It’s “What have you been watching?”, your chance to recommend to fellow TMINE readers anything you’ve been watching this week
And we’re picking up speed now! Not quite the pre-lockdown TMINE throughput I know, but I’m glad to say I am watching TV and movies again, albeit selectively now. And that there is TV to watch.
I just don’t have the time to write about it…
In terms of the regulars list is, there’s WandaVision (Disney+). This was, of course, the big revelations episode, as we learn who or what has been responsible for everything so far. The big reveal itself was marvellously done – (spoiler alert) it was Agatha all along! – and shows the virtue of paying attention. But actually everything before it was lovely, too, with head nods to 2010s sitcoms including Happy Endings, The Office (US) and Modern Family. A lot of pathos, too, as more of Vision’s story is revealed to him.
The other ‘regular’ I watched was The Equalizer (US: CBS). That effectively formed the second part of a two-part pilot, with the show establishing its parameters, explaining why it’s called ‘The Equalizer’ and opening up the possibilities of plots that aren’t just crim of the week – although that was a nice change to the Big Bad of week one. All the same, I think I’ve seen enough of it to have my fill. If you like procedurals, it’s a pretty good one, but I don’t, so it’s not for me.
Talking of procedurals, we had the return of a previous regular, Harrow (Australia: ABC; UK: Alibi), for season three. I watched the first episode of that and we had the now-traditional “format revamp”, with another new generic character replacement. I enjoyed the addition to the Harrow backstory, but apart from the tortured ‘son’ revelation, I think the moment I decided to give up on it when Fern did yet another “Oh Dad! I hate you!” moment. Bored now. Sorry.
After the jump, the new shows I’ve watched: Clarice and Young Rock. But I’ll just briefly mention two movies that I’ve watched this week.
The Greatest Showman (2017) is a quasi-biographical musical of PT Barnum’s life and creation of the circus, with Hugh Jackman assembling a group of misfits rejected by society and giving them A Family – and a job being stared at for money. The songs aren’t bad, if not that memorable, and the cast (Zac Efron, Zendaya) is very good. It’s more memorable as an epic piece of ahistorical wokeness, but if that’s your bad, it’s fun enough.
Also gracing my retinas this week was The News of the World (2021), which you can currently see on Netflix. It’s best thought of as Tom Hanks doing John Wayne in The Searchers (1956), taking an orphaned German girl, who’s gone native with some native Americans, back to her supposed family. While also delivering the news to people, since he basically reads out newspapers for a living.
It’s very beautifully put together and bar a couple of slightly shakycam action scenes, you’d never know it was Paul Greengrass directing it, with so many big open vistas and drone shots. But is it engaging in the slightest? Not really.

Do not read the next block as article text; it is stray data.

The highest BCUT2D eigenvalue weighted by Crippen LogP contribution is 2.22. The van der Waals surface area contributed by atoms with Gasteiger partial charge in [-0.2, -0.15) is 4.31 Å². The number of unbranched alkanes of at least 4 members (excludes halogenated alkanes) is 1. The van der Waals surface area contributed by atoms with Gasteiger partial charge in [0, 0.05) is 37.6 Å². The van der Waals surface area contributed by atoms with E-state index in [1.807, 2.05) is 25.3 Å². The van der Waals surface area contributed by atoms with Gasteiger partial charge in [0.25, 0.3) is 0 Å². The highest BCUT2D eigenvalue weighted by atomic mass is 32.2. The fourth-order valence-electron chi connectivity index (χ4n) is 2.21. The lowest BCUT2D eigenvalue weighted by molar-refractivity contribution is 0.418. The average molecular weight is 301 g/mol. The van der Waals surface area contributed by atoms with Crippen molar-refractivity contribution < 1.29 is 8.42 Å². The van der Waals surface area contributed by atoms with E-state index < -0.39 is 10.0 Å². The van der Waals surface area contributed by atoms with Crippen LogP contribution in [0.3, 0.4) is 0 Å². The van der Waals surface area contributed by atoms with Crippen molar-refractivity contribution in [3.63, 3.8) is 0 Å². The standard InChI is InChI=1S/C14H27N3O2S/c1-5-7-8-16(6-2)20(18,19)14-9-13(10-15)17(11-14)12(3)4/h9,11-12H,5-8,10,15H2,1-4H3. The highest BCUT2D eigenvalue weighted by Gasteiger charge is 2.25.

Clarice (US: CBS)
Sequel to The Silence of the Lambs (1991) that finds out what happens to Clarice Starling one year after the events shown in that movie. She’s got a desk job, she’s being seen by a psychologist (Shawn Doyle) but no one’s ready to let her back out into the field. Then the senator mother of one of Buffalo Bill’s attempted victims calls her in to help investigate crimes in DC, hindered somewhat by her new boss Michael Cudlitz.
And it’s okay. On the plus side, it’s got a strong central performance from Rebecca Breeds, who more than adequately fills Jodie Foster’s shoes. It’s also got great production values, very much evoking the original movie’s most iconic scenes – although Hannibal himself gets only a passing reference or two in this pilot episode.
But this is very much another generic procedural – and it’s exactly the kind of show most people were expecting Hannibal to be. Cudlitz is entirely wasted in a cliched ‘just follow orders, Clarice’ role. And beyond the iconography of Silence, there’s just not much to it. Even Criminal Minds is more interesting in its plotting and its criminals.
Plus, just as Silence essentially preyed on women’s fears about men, so does Clarice, albeit different ones (not being good enough, not being a good enough friend).
I’m not going to bother with the second episode I don’t think.
Young Rock (US: NBC)
Comedy show that sees The Rock (aka Dwayne Johnson) running for president a decade from now and telling interviewer Randall Park all manner of stories from his youth, to show everyone what he’s really like.
Effectively, it’s a sitcom in four time zones then, since some of the stories come from The Rock’s childhood, watching his dad’s pro-wrestling career and hanging out with the likes of Andre the Giant. Then there’s his high school years, when he’s learning to fit in, and his university years, when he’s becoming a college football star.
And it’s all amiable and enjoyable stuff, albeit a show that depends on your love of The Rock (he is very lovable) for its key selling point. Oddly, this is co-created by Nahnatchka Khan, who has a great track record for skewering celebrities playing versions of themselves in Don’t Trust the B—- and Always Be My Maybe (2019), but this feels very tame in comparison to her previous efforts. The Rock might have done some shoplifting when he was young? Oh noes…
But fun enough, and made more fun by the biographical elements. I’ll stick for ep two, particularly since Lovely Wife loved it.